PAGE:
world is witnessing armed conflicts with interlocking threats, manifesting in persisting
violence, having catastrophic
consequences for people and societies. Contemporary United Nations Peace Operations
(UNPOs) operate in environments of ever-challenging political instability and sectarian
violence. Additionally, there is a disturbing trend of growing host nation
resistance and denial of sovereign rights.
Recognising the evolving
challenges in conflict environments, the international community has
collectively committed to take active and concerted measures to address the
rise in peacekeeping fatalities and enhance safety and security in the Action
for Peacekeeping (A4P) Declaration.
and maintaining a secure environment is a strategic responsibility, led by the
Senior Mission Leadership Team. While the military component provides
environmental security, the safety and security framework is coordinated by the
Department of Safety and Security.
design and deployment of UNPOs should be in concert with international and regional
partners with host nations as leads.
The peace operations need to adopt a
robust posture along with dynamic manoeuvring. Situational awareness and critical
thought help to challenge the narrative and innovate responses. Technology should
be used to force-multiply mandate effectiveness; however, human-centric
approach to peacekeeping must be predominant. UN’s joint structures are to be
maximised for an integrated approach to information management, operational coordination,
humanitarian assistance and logistical support.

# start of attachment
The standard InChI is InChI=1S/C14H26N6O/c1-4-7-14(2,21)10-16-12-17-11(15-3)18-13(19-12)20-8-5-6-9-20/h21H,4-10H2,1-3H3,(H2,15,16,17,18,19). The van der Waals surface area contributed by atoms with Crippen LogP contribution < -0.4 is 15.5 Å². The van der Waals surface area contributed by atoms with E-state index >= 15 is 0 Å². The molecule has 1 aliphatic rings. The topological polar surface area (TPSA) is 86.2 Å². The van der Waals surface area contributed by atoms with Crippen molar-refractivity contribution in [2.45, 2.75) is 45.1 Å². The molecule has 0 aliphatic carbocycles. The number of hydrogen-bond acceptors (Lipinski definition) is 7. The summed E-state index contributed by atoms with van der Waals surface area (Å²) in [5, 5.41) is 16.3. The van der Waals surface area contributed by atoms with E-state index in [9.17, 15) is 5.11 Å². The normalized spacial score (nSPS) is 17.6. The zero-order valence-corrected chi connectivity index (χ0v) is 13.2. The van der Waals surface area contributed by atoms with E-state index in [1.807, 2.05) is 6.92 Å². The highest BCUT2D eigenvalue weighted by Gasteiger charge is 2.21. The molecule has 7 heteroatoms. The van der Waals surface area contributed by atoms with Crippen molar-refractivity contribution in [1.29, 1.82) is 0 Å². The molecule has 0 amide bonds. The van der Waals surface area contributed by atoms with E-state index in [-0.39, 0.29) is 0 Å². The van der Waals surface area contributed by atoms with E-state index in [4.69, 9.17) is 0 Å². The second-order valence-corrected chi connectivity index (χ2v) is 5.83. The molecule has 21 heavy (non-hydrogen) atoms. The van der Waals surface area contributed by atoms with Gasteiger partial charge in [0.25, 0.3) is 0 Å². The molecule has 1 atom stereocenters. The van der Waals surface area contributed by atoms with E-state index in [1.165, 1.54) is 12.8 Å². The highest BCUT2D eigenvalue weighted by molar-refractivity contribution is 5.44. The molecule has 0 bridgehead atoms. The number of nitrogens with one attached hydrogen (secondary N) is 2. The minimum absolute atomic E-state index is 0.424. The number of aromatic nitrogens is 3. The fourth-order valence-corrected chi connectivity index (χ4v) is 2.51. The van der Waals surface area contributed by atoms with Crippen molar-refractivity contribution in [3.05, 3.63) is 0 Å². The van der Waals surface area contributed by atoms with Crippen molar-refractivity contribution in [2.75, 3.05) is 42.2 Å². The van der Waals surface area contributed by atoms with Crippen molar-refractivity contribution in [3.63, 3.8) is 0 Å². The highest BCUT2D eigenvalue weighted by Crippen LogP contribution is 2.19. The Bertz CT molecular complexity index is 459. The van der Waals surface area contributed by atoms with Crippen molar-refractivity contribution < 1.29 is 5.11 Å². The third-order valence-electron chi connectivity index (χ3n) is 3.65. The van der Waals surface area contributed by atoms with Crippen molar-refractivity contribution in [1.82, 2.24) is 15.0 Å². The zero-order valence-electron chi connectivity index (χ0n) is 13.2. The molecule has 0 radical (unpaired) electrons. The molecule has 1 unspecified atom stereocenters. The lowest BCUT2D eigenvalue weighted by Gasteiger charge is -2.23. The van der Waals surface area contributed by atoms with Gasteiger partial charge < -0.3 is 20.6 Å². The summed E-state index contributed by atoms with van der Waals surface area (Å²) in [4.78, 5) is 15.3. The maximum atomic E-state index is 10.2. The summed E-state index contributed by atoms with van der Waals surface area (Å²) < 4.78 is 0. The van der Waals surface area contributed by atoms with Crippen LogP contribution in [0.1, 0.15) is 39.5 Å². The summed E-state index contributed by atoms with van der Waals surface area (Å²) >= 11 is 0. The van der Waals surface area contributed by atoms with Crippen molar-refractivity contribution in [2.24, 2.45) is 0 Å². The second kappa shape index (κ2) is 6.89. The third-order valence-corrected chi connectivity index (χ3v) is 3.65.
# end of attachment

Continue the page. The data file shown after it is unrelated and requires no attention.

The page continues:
Whenever the operational situation permits, every reasonable effort has to be made to resolve a potentially hostile confrontation by means other than the physical intervention to include strategic foresight, local mediation and skilful use of a deterrent posture. Notwithstanding, when criticality demands the force can be used with operational guidance under the provisions of International Humanitarian Law (IHL), ensuring minimum collateral damage and protecting those not part of the conflict cycle.
peacekeepers, one is a facilitator to the peace process, and the pivotal role
must remain with the host nation and its populations. Institutionalised working
arrangements and consultative networks need to be developed in the entire range
of peace-making, peacekeeping and peacebuilding spectrum. There is a need to communicate regularly
in an evidence-based two-way traffic.
success of a peace operation is largely dependent on the capability of peacekeepers
to deliver, which results from comprehensively developed training. Training is
a function of command, which makes leaders responsible and accountable for
individual skills and operational preparedness. With the introduction of asymmetric and cyber threats, it is necessary that militaries train realistically
for high intensity peace operations, with thrust on countering unconventional and
Our conventional peacekeeping mindset of operating in the
classical strategic-operational-tactical hierarchical construct has to change.
This calls for an attitudinal shift towards field delegation, empowering our
junior leaders to think strategic and take time-critical decisions. Inaction
has to be curbed and honest mistakes accepted as part of the learning
The training on IHL requires peacekeepers to ensure that
relevant rules and principles of IHL are disseminated, understood and complied with
- not only by UN personnel but all forces operating in the mission’s zone of
responsibility. Effective leadership must ensure proportionate response with minimum
Lieutenant General JS Lidder, UYSM, AVSM (Retd) is a veteran of the 1971 war, he has served in the Indian Army for over 40 years, and has held a number of important military command and staff appointments at various levels both in India and abroad. He has vast UN experience in both political and military spheres. He was Chief of Staff in ONUMOZ (Mozambique) from 1994-95 and Force Commander UNMIS (Sudan) from 2005-08.
The views expressed are those of the author and do not necessarily represent the views of the organisation that he/she belongs to or of the USI of India.